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Goodbye Gerfried Goschl, Cedric Hahlen and Nisar Hussain

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The search has been called off. Time has run out. 

Three Ice Warriors have embraced a glorious end.

 An end which has made them immortals in the annals of history.

An end which has epitomised their struggle to explore, dream, endeavour and discover. 

They wrestled against the vows of nature, well-aware of the risks involved. These warriors must have a deep satisfying smiles on their faces when they must have realised that time has finally come, waiting somewhere in makeshift bivouac,
hoping that a rescue team might show up any moment. Their unbeatable valour and courage, brings back the memories of the warriors from the medieval times, which knew no fear, and laid down their lives even when outnumbered and outsmarted. 

Goodbye Gerfried Goschl, Cedric Hahlen and Nisar Hussain. 

The three member International team, which started their second summit push on Friday, March 9, never made it back to the  camp. They were last seen some 400 meters short of the peak, by one of the Polish team member Alex Txikon, just before a fierce storm started pounding the 8,068 meters Gasherbrum-1. Poles made it safely to the Base Camp in midnight, the International team never did.

The rescue attempts, supported by several Pakistani climbers and Pakistan Military choppers, have now been called off. Gerfried’s brother, Wolfgang Goschl, who flew to Pakistan two days ago, finally decided to abandon the search and Rescue Operations. A small ceremony was conducted in the Base Camp.


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The representative of Goschl and his team-members said:

 “The search flights in Pakistan have recently been completed.  Both sides of the mountain were flown by two helicopters. There are no signs of life of the climbers were discovered.  It is now seen at the time to face reality.  As hard as it falls to us all and they let go, we have no
choice. We really want to thank you all very much, have in recent days, hoping and praying with us. The press, we now ask ourselves in our grief and let alone in our pain”. 

The three regular mountaineers have now turned themselves into legends. They will usher a new era in hard climbing-winter ascents and will help many around the world, learn from the mistakes they made.
 
International Team led by Austrian Goschl, who also has a brilliant record of winter climbs on several of the 8000ers in the world, were pitched to summit the G-1 also known as the Hidden Peak from the South side, a route which was never treaded before. Goschl was accompanied by Hahlen (Swiss), Nisar (Pakistan) and Carlos Suarez (Spain) and had charted out a thoroughly revised, water-tight plan to not only summit the peak but also pull an unprecedented Winter Ascent and Traverse.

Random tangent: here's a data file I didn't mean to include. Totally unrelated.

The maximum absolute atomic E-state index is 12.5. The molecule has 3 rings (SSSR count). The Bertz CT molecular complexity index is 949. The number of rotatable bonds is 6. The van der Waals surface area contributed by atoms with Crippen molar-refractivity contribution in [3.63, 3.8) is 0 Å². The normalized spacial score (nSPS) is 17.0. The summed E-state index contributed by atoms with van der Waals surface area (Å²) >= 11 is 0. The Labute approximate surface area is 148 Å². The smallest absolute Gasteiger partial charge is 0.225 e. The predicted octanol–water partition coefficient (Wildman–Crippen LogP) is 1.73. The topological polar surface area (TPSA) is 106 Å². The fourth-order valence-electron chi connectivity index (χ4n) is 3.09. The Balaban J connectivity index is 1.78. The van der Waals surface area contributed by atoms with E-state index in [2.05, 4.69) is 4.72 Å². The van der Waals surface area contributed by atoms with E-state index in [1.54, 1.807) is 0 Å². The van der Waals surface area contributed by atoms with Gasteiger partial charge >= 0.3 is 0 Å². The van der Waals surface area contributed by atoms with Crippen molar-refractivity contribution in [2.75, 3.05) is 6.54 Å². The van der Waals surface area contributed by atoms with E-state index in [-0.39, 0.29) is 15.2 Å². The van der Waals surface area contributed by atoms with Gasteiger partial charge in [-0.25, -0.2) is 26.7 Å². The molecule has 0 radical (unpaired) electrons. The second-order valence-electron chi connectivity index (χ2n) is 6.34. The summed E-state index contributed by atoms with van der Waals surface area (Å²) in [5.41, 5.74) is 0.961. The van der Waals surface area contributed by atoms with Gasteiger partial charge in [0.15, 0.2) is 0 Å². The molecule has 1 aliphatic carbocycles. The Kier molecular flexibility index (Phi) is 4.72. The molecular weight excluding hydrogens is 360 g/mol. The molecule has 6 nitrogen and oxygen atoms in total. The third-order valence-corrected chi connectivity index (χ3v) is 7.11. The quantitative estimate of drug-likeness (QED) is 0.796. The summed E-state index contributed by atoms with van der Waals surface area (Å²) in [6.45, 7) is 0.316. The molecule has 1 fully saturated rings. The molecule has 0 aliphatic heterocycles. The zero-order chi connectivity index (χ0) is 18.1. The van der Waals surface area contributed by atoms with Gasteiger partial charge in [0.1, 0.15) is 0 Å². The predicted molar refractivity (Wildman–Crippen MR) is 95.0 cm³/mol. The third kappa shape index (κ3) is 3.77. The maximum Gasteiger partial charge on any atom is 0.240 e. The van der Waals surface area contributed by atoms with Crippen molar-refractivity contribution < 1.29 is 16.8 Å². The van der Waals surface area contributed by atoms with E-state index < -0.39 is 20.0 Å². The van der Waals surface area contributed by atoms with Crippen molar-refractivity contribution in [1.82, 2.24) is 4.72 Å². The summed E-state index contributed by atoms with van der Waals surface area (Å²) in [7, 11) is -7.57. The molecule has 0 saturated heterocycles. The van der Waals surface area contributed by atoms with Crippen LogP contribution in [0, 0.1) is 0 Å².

Goschl relied heavily on his good friend Hussain who has climbed the peak several times, supporting expeditions in the capacity of a High Altitude Porter (HAP). He was also one of the youngest and the first Pakistani to summit all five 8000ers in the country.

 After several weeks of constant struggle, the team managed to pitch camps all the way up to 6800meters, wrestling fierce
  storms and the deadly Jetstream that pounded the Karakorum in January. They braced temperatures as low as -50 Celsius with wind speeds surging to a horrendous 200km/h.

 They remained steadfast and persevered against the odds and finally made their first summit push in the mid of February. They had to face a quick withdrawal as the weather worsened and barely made to the Base Camp. They waited for another weather window which might give them the chance to summit the peak for the first time in winters, little realizing that they would never be able to return to the Base Camp to soak their feet in hot water.

 The three-member team disappeared on March 9 at an approximate height of 7,700meters. They were last spotted by Alex just before a raging storm hit the mighty Gasherbrum-1, reducing visibility to zero.  An already prevailing Solar Storm had disrupted radio and Sat-Phone communications between the climbers and the Base Camp, adding up to the  difficulties in tracing the trio. Their route, which comprised of an ascent from the south and a descent from the north, further piled up the difficulties in tracing the lost climbers in the four-day Search and Rescue Operations that followed. 

Pakistan Military provided two choppers which remain grounded for the first three days of the SAR operations as low
  visibility and bad weather prevented them from carrying out the operations.  Goshcl’s brother Wolfgang, finally decided to pull off the rescue attempts after six days.

 “I’m not dead, I change only the rooms. I’m into you and go through your dreams”. (Michelangelo).

www.pakistan-explorer.comwould like to express our deepest condolences with the aggrieved families. May their soul rest in peace.


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1 reply »

  1. These guys are legends. I am not brave enough to attempt to climb like this. I have my hands full dodging rattlesnakes and mountain lions. The mountain I climb requires no crampons or helmet. They died doing what they love, not many can say that. Rest in peace.